Choose 25% Social Security taxes – or privatization

Anthony Sanders

OK, I’ve written this column before, and I’ll probably write it again. It’s a recurring tale of woe that only gets worse by the year. However, I feel I am duty bound to try to improve things, so, once again, I will try and explain why Social Security is screwed and what can be done about it.

First off, let’s look at how Social Security works. Currently, there is more money going into the Social Security system than going out. After grandma and her pals get their checks, the government has some money left over. What does it do with this money? It either spends it on poppycock projects like paving West Virginia or, if the overall budget is in surplus, it pays down some of the national debt.

But what about the Social Security trust fund? The “trust fund” is the amount of money the government has spent on poppycock projects over the years when it had more Social Security money (i.e. payroll tax money) than it needed. It’s just that – literally, just numbers. The government has not taken the money and actually put it in a “fund”; the government has promised to pay for Social Security by “funding the fund.” How it will do so is anybody’s guess. The government is not investing or saving the excess in Social Security payments. That money is gone.

In approximately the year 2012 (the year keeps changing, depending on how the economy is doing), largely because of the baby boom and lengthening life spans, the amount of money collected in annual Social Security taxes will be less than the amount needed to keep up with grandma’s payments. When the government opens up the “trust-fund box,” it would be akin to Jim Carrey and Jeff Daniels opening up their Samsonite briefcase at the end of “Dumb and Dumber”: There’ll be nothing but IOUs.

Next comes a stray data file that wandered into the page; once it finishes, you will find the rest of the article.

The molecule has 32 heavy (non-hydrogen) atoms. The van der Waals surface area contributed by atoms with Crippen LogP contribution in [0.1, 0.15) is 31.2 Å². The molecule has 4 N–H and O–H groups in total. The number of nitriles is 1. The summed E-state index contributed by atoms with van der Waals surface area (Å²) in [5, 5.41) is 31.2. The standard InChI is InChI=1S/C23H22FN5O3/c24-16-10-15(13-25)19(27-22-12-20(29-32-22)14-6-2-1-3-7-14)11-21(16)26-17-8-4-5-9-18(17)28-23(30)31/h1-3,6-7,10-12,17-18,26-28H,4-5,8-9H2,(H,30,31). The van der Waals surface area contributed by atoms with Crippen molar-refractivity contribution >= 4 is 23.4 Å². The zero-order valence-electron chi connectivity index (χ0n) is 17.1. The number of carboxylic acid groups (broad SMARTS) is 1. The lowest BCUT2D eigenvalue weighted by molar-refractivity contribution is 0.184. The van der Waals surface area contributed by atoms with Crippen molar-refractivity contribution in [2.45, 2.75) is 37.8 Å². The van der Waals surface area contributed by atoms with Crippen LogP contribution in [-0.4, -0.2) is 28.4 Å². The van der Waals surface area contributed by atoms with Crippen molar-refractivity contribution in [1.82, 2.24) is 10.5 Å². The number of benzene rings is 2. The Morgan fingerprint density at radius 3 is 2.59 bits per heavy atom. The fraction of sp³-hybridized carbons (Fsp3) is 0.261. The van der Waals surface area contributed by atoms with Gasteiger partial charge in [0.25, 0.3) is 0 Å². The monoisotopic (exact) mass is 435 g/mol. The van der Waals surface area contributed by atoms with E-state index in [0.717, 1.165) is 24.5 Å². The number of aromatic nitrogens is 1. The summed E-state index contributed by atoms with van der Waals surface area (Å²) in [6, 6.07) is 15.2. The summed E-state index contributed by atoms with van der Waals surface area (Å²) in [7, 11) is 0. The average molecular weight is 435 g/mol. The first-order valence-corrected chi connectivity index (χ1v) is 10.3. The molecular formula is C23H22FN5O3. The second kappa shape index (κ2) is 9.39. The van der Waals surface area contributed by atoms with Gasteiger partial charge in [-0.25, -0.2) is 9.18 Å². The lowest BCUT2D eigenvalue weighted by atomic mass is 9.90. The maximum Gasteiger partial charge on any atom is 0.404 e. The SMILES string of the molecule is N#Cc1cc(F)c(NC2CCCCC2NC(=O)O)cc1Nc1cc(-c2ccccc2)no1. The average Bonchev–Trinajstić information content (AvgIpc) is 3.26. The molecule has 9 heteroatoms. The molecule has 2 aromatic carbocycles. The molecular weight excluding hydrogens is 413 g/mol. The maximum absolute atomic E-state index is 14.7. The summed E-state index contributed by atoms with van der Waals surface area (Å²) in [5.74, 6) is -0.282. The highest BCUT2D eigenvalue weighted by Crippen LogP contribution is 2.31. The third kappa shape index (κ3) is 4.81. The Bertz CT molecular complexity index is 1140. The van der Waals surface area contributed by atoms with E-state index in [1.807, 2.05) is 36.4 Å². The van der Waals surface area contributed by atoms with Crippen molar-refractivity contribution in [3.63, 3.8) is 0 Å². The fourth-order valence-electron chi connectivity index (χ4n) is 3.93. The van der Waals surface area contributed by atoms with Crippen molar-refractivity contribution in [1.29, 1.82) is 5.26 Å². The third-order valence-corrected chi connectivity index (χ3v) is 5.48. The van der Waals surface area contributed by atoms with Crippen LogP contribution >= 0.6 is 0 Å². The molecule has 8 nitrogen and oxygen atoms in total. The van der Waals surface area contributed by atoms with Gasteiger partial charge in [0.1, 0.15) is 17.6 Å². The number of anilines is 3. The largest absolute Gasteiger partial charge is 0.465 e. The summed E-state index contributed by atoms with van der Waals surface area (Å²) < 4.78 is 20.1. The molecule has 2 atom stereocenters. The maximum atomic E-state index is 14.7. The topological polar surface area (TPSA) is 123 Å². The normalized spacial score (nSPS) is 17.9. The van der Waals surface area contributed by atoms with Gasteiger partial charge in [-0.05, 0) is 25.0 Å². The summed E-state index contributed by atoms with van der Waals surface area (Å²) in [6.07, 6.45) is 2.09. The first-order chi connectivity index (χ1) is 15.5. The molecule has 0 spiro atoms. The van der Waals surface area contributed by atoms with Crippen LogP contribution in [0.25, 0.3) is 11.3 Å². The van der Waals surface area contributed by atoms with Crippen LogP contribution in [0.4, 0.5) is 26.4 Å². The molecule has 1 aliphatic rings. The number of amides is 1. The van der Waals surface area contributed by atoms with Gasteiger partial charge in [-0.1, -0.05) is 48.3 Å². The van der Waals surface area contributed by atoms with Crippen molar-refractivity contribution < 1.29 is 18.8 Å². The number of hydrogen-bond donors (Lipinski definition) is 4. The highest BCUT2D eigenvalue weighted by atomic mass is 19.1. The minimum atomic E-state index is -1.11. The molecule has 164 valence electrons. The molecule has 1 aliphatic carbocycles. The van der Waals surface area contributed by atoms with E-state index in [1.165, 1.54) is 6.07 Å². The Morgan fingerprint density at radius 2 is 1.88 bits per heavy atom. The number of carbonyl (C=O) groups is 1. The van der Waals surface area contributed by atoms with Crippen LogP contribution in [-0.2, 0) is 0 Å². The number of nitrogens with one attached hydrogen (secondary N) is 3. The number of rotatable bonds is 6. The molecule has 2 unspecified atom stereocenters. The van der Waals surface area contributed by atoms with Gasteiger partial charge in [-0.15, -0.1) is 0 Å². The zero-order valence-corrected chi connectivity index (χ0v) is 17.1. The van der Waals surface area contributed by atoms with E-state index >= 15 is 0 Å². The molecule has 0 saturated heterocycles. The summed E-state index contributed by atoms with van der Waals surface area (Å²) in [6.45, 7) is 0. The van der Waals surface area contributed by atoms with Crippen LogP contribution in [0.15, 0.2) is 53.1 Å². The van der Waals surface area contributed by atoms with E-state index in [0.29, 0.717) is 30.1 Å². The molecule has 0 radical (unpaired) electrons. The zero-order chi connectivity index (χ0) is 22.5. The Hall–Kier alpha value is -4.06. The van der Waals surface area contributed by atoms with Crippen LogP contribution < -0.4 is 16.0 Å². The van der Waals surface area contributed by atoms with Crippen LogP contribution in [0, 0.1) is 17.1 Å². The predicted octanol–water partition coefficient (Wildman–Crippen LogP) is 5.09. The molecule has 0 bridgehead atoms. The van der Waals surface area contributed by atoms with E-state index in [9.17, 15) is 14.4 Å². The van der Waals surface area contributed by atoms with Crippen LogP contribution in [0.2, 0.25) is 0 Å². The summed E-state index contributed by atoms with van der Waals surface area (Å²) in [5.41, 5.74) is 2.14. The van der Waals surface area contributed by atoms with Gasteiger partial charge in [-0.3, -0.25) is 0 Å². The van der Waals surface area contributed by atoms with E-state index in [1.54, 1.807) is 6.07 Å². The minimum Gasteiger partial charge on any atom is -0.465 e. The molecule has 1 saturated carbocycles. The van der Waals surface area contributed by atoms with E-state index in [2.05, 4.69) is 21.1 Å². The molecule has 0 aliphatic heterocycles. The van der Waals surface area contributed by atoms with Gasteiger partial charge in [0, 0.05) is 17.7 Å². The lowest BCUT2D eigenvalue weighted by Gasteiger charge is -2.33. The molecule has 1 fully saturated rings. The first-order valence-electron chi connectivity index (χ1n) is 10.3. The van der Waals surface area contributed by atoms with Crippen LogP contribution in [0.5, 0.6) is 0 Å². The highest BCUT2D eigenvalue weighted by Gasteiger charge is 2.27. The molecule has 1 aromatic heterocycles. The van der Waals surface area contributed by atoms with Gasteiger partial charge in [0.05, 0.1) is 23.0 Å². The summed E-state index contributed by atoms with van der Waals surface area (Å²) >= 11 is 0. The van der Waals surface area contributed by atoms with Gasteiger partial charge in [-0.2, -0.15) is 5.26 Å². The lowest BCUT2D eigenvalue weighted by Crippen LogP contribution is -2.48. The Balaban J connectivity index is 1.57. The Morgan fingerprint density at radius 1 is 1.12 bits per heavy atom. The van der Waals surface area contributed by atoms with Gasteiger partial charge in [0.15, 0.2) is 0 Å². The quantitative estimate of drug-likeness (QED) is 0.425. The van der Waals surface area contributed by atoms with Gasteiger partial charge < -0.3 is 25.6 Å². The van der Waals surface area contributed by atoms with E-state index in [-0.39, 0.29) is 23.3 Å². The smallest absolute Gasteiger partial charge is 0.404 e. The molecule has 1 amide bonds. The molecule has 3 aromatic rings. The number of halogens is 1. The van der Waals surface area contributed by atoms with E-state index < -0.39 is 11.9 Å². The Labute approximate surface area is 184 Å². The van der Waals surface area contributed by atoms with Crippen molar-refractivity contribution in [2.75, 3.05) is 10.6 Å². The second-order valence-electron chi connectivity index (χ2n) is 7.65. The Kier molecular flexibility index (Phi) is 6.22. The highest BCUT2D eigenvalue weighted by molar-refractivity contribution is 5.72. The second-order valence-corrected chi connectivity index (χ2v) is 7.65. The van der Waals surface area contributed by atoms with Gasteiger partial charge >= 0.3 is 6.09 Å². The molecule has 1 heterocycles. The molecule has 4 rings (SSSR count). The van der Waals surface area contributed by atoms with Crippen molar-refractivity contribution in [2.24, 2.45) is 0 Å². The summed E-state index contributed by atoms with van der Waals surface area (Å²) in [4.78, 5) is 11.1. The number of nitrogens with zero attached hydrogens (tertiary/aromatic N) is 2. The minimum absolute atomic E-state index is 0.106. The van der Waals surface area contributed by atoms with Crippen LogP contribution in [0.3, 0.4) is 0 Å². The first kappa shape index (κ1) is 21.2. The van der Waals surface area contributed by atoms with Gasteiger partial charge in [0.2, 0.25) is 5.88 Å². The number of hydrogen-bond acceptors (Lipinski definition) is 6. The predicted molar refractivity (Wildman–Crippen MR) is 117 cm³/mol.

With no trust fund, we will have three options: Cut grandma’s benefits (that she has counted on her whole life), raise taxes or borrow money (which is nothing more than delayed taxes). Grandma isn’t going to like us cutting her benefits, and grandma votes, so that’s not likely to happen. Plus, it is not exactly ethical to cut the benefits which she has counted on her whole working life.

Raise taxes? OK, fine. Let’s look at raising just the payroll tax. Currently, Social Security taxes amount to 12.4 percent of our paychecks. In order to keep making payments for retirees, that number will have to go to 17 percent by 2016 and to 25 percent by 2035. That’s on top of regular income taxes. We could raise those, but it’s the same amount we’d need from the same paycheck. Any way you slice it, unless we cut back on the ability of old people to eat, we will have to double our payroll taxes.

And there’s one other thing. All this money put into Social Security produces an annual return of 1 percent to 2 percent. That’s right. If today’s retirees take the payroll taxes they have paid their entire lives and put the money into a bank account paying 2 percent interest, they would be getting the same, and perhaps higher, benefits that they currently are.

Do you like this future? A future of 25 percent payroll taxes with a retirement where you get that money back at a criminally low return? If you do, then do nothing. If you don’t, you should support the dirty word of privatization. Afraid that naive workers will invest all their money in high-risk stocks? Then mandate that they put it all in already-insured bank accounts. They still would get better than a 2 percent return, probably much better. This would also take the load off of payroll taxes because retirees with privatized Social Security won’t be gobbling up future benefits.

And why not let people put the money in the stock market? Mandate that people have to use general mutual funds if you’re worried of a catastrophic crash. Even with a crash, returns would be better than 2 percent. Measuring back to 1801, the worst 35-year period for general stock returns yielded 3.4 percent, still twice as good as Social Security yields. The average has been 6.8 percent.

There’s no other way to avoid massive tax increases or benefit cuts. It’s not political; the numbers just happen to add up that way. It’s either privatize now, raise taxes later or throw grandma into the snow.

Which do you prefer?

Anthony Sanders’ biweekly columns appear alternate Thursdays. He welcomes comments at [email protected]. Send letters to the editor to [email protected]